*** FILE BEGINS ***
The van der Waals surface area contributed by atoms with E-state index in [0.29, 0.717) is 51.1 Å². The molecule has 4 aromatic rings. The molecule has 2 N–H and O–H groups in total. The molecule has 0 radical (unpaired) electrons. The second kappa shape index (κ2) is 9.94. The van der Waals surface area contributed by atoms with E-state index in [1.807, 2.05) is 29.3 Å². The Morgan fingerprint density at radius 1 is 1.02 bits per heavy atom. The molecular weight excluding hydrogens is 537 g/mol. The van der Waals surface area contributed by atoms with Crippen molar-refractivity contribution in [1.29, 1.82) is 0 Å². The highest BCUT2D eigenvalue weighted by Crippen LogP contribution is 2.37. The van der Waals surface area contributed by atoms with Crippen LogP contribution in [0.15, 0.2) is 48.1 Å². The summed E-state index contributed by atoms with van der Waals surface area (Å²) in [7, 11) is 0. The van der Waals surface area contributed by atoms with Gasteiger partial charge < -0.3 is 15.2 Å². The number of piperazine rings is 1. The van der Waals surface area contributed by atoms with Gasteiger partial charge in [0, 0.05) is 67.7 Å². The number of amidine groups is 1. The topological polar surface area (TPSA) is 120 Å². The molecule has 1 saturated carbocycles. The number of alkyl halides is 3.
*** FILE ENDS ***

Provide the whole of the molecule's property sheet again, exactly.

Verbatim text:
The van der Waals surface area contributed by atoms with E-state index in [0.29, 0.717) is 51.1 Å². The molecule has 4 aromatic rings. The molecule has 2 N–H and O–H groups in total. The molecule has 0 radical (unpaired) electrons. The second kappa shape index (κ2) is 9.94. The van der Waals surface area contributed by atoms with E-state index in [1.807, 2.05) is 29.3 Å². The Morgan fingerprint density at radius 1 is 1.02 bits per heavy atom. The molecular weight excluding hydrogens is 537 g/mol. The van der Waals surface area contributed by atoms with Crippen molar-refractivity contribution in [1.29, 1.82) is 0 Å². The highest BCUT2D eigenvalue weighted by Crippen LogP contribution is 2.37. The van der Waals surface area contributed by atoms with Crippen LogP contribution in [0.15, 0.2) is 48.1 Å². The summed E-state index contributed by atoms with van der Waals surface area (Å²) in [7, 11) is 0. The van der Waals surface area contributed by atoms with Gasteiger partial charge < -0.3 is 15.2 Å². The number of piperazine rings is 1. The van der Waals surface area contributed by atoms with Gasteiger partial charge in [0, 0.05) is 67.7 Å². The number of amidine groups is 1. The topological polar surface area (TPSA) is 120 Å². The molecule has 1 saturated carbocycles. The number of alkyl halides is 3.